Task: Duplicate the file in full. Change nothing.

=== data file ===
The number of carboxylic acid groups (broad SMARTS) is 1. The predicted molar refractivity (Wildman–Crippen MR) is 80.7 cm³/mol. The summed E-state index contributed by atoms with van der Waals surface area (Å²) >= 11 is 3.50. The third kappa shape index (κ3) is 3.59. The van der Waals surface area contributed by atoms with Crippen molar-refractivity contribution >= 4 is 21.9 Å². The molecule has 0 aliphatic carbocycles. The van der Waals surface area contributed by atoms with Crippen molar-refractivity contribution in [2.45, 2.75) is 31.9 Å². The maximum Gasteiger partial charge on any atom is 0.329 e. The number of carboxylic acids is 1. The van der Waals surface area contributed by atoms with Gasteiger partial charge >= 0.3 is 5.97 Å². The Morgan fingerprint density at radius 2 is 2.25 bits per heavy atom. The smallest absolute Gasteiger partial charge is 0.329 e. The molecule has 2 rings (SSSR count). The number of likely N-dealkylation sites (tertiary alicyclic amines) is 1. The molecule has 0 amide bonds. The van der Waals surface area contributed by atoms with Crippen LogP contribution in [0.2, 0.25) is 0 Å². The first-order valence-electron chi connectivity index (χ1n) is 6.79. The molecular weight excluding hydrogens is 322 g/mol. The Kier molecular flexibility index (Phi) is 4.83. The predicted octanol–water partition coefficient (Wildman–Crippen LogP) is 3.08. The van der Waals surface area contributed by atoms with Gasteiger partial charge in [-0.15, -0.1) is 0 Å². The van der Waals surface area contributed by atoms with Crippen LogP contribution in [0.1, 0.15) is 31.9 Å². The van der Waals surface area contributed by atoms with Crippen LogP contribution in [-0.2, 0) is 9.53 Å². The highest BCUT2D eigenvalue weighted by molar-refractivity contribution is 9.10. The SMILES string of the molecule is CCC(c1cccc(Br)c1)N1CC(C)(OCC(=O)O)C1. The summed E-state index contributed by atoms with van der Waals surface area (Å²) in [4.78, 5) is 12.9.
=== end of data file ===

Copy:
The number of carboxylic acid groups (broad SMARTS) is 1. The predicted molar refractivity (Wildman–Crippen MR) is 80.7 cm³/mol. The summed E-state index contributed by atoms with van der Waals surface area (Å²) >= 11 is 3.50. The third kappa shape index (κ3) is 3.59. The van der Waals surface area contributed by atoms with Crippen molar-refractivity contribution >= 4 is 21.9 Å². The molecule has 0 aliphatic carbocycles. The van der Waals surface area contributed by atoms with Crippen molar-refractivity contribution in [2.45, 2.75) is 31.9 Å². The maximum Gasteiger partial charge on any atom is 0.329 e. The number of carboxylic acids is 1. The van der Waals surface area contributed by atoms with Gasteiger partial charge >= 0.3 is 5.97 Å². The Morgan fingerprint density at radius 2 is 2.25 bits per heavy atom. The smallest absolute Gasteiger partial charge is 0.329 e. The molecule has 2 rings (SSSR count). The number of likely N-dealkylation sites (tertiary alicyclic amines) is 1. The molecule has 0 amide bonds. The van der Waals surface area contributed by atoms with Crippen LogP contribution in [0.2, 0.25) is 0 Å². The first-order valence-electron chi connectivity index (χ1n) is 6.79. The molecular weight excluding hydrogens is 322 g/mol. The Kier molecular flexibility index (Phi) is 4.83. The predicted octanol–water partition coefficient (Wildman–Crippen LogP) is 3.08. The van der Waals surface area contributed by atoms with Gasteiger partial charge in [-0.15, -0.1) is 0 Å². The van der Waals surface area contributed by atoms with Crippen LogP contribution in [0.1, 0.15) is 31.9 Å². The van der Waals surface area contributed by atoms with Crippen LogP contribution in [-0.2, 0) is 9.53 Å². The highest BCUT2D eigenvalue weighted by molar-refractivity contribution is 9.10. The SMILES string of the molecule is CCC(c1cccc(Br)c1)N1CC(C)(OCC(=O)O)C1. The summed E-state index contributed by atoms with van der Waals surface area (Å²) in [4.78, 5) is 12.9.